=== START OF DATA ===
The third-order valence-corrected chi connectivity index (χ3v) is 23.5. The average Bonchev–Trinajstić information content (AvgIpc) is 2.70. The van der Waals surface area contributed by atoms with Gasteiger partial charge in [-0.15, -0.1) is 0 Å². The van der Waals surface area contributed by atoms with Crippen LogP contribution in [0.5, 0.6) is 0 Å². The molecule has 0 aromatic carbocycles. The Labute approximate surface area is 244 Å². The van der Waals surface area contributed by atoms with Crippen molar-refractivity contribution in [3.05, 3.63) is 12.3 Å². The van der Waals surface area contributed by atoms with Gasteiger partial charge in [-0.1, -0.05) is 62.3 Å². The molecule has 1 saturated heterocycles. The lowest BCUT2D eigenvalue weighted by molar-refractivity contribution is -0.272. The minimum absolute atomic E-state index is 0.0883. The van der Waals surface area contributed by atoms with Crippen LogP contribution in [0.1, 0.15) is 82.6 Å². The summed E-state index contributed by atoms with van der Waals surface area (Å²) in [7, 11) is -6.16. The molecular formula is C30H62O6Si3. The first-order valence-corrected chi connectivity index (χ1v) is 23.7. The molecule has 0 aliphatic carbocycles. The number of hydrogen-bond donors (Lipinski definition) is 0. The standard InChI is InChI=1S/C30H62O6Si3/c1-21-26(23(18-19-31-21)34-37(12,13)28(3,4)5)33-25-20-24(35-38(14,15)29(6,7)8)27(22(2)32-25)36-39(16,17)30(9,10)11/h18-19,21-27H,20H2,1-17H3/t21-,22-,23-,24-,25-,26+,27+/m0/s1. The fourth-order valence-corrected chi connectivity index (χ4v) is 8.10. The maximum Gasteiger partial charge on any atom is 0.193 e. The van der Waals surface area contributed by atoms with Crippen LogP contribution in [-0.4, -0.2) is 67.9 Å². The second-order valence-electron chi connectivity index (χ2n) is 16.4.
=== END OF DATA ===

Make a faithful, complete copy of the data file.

The third-order valence-corrected chi connectivity index (χ3v) is 23.5. The average Bonchev–Trinajstić information content (AvgIpc) is 2.70. The van der Waals surface area contributed by atoms with Gasteiger partial charge in [-0.15, -0.1) is 0 Å². The van der Waals surface area contributed by atoms with Crippen LogP contribution in [0.5, 0.6) is 0 Å². The molecule has 0 aromatic carbocycles. The Labute approximate surface area is 244 Å². The van der Waals surface area contributed by atoms with Crippen molar-refractivity contribution in [3.05, 3.63) is 12.3 Å². The van der Waals surface area contributed by atoms with Gasteiger partial charge in [-0.1, -0.05) is 62.3 Å². The molecule has 1 saturated heterocycles. The lowest BCUT2D eigenvalue weighted by molar-refractivity contribution is -0.272. The minimum absolute atomic E-state index is 0.0883. The van der Waals surface area contributed by atoms with Crippen LogP contribution in [0.1, 0.15) is 82.6 Å². The summed E-state index contributed by atoms with van der Waals surface area (Å²) in [7, 11) is -6.16. The molecular formula is C30H62O6Si3. The first-order valence-corrected chi connectivity index (χ1v) is 23.7. The molecule has 0 aliphatic carbocycles. The number of hydrogen-bond donors (Lipinski definition) is 0. The standard InChI is InChI=1S/C30H62O6Si3/c1-21-26(23(18-19-31-21)34-37(12,13)28(3,4)5)33-25-20-24(35-38(14,15)29(6,7)8)27(22(2)32-25)36-39(16,17)30(9,10)11/h18-19,21-27H,20H2,1-17H3/t21-,22-,23-,24-,25-,26+,27+/m0/s1. The fourth-order valence-corrected chi connectivity index (χ4v) is 8.10. The maximum Gasteiger partial charge on any atom is 0.193 e. The van der Waals surface area contributed by atoms with Crippen LogP contribution in [-0.4, -0.2) is 67.9 Å². The second-order valence-electron chi connectivity index (χ2n) is 16.4.